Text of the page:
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-Compare in an essay Hamlet? s attitudes about revenge with Matt Fowler? s in Andre Dubus? s short story?
Killings? (p. 81) Losing a loved one to tragedy, especially two most brutal and malicious tragedy? s as these, will torture the minds of any and all men. Terrifying thoughts, even carefully planned acts of revenge will plow themselves into your brain. It is how we react to these situations that can and will forever define that man, his life, and his actions. In these two stories, Hamlet? s father and Matt Fowler?
s son are murdered with jealous motives of romance, ambition, betrayal and rage. Revenge captures the hearts of both characters, but in different forms. Hamlet sees his fathers ghost and is told if he ever loved his father he is to? [revenge his foul and most unnatural murder]? . The brutal slayer of Fowler? s son is out on bail and faces minimal jail time for the life of Frank Fowler, Matt? s youngest son.
Matt decides to take the law into his own hands and with the help of a friend, plans and executes the murder of Richard Strout. With the killer of his son bar-hopping around town and his wife broken apart with grief, Matt Fowler loses himself in revenge. He begins to carry an unregistered gun hoping to confront Strout and kill him in? self-defense? . He is defeated in his professional life, losing his nerve as a hard-working bank manager, unable to look his customers in the eye without shying away in fear and grief. Finally confessing himself to a poker buddy, his murderous intentions rush out onto the table.
His friend, who? s sympathy and loyalty may be excessive, agrees to help Matt take his revenge on Strout. Hamlet, instead, seeks his revenge alone. When Horatio, Marcellus, and Bernardo take Hamlet to see the ghost of his father, he follows the ghost into the night alone. The ghost tells Hamlet about Claudius and Gertrude murdered him and that it is his duty to take revenge: ? So art thou to revenge, when thou shalt hear... (If Hamlet ever loved his father he will) Revenge his foul and most unnatural murder. ?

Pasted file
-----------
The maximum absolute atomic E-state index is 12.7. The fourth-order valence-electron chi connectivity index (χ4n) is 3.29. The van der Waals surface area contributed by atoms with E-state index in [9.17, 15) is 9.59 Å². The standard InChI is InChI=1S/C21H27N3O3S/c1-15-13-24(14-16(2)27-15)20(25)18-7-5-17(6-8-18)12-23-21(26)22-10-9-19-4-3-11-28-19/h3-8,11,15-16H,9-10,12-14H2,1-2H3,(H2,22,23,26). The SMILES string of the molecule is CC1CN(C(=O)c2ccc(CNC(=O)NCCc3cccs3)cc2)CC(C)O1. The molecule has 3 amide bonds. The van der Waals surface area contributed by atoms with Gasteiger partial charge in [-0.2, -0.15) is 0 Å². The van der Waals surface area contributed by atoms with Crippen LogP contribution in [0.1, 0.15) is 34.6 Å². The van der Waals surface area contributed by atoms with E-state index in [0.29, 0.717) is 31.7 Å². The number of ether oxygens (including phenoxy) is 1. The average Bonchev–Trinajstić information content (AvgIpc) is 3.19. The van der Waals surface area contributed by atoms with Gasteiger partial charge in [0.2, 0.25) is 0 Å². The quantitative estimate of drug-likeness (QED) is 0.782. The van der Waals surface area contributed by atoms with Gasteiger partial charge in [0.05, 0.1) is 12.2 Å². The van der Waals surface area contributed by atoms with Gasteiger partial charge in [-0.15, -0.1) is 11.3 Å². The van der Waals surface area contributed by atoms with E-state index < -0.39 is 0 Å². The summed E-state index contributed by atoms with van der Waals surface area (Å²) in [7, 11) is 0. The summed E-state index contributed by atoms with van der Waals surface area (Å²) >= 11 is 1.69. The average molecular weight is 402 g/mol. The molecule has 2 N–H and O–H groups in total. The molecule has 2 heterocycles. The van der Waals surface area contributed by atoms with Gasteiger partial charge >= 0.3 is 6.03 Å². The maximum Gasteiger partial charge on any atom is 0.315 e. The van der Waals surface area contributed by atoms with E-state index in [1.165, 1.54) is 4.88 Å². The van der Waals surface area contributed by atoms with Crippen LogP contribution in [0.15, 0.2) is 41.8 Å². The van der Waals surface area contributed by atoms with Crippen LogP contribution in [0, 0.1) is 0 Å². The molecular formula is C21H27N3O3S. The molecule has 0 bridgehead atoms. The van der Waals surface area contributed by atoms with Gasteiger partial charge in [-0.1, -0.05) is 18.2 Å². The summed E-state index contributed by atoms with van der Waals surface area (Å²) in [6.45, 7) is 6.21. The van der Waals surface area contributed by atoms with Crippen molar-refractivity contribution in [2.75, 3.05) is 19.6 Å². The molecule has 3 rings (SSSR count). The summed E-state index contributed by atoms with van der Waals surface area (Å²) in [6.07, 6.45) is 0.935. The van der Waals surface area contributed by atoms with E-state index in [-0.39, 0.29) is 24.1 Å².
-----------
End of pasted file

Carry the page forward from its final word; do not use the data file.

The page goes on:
Hamlet is possessed with waiting for the right opportunity to commit murder upon King Claudius, even passing up open opportunities when the king is knelt deep in prayer but changes his mind. He reasons that if the King is killed in prayer he will go to heaven, and he will wait for a time when he can catch him in the middle of sin so he will for sure send the king to hell. If fact, Hamlet waits so long to tell anyone or to do anything about the revenge he swore to his fathers ghost, he begins to question his courage, knowing he has been all talk and no action. Hamlet also decides that before he takes his revenge, he will find out for himself if the ghost is telling the truth. He stages the play and sees in the kings reaction to the similar set of circumstances that he was involved.
When the time comes for Hamlet to take action against the King, he agrees to a fencing match with Laertes. Claudius and Laertes conspire to kill Hamlet with poison in his drink and poison on Laertes? sword. Hamlet finally sees his chance for revenge after the Queen drinks the poisoned wine and Laertes and Hamlet are both mortally wounded. Plunging his sword into the King, his uncle, and his father and mother?
s murderer wasn? t enough revenge for Hamlet. He gets the poisoned wine and pours it down the King? s throat, before falling to his own death. After Matt Fowler returns from burying his sons killer and abandoning his car at an apartment building on the other side of town, he goes home to his wife and tells her the whole story. He is still in shock, only relaying the incidents of the long night because his wife needed to know.
Matt Fowler was proud of what he had done. He had avenged his sons death by planning and killing another, and he had rid the world of Richard Strout. For Fowler, revenge indeed in a dish served cold. Though he found the nerve to seek his revenge, I doubt he ever stopped replaying the events of that night in his head, wondering if he did the right thing, and if the price tag for it was going to be hell or prison. Neither Hamlet nor Fowler forgive the men who wronged them, and their lives, consumed with the idea of injustice, were ruined along with almost everyone else?
s. For Fowler, the answer was easy: Kill and don? t get caught. He thought only of the best way to get away with it, forgetting his morals and judgement.
I question how hard he thought if he should do it or not. His instincts told him to kill, and that is what he did. Hamlet, on the other hand, fought with himself over and over about how to appropriate handle his revenge, and opportunity presented itself, as it always does, with time. Regretfully, he was mortally wounded with thp
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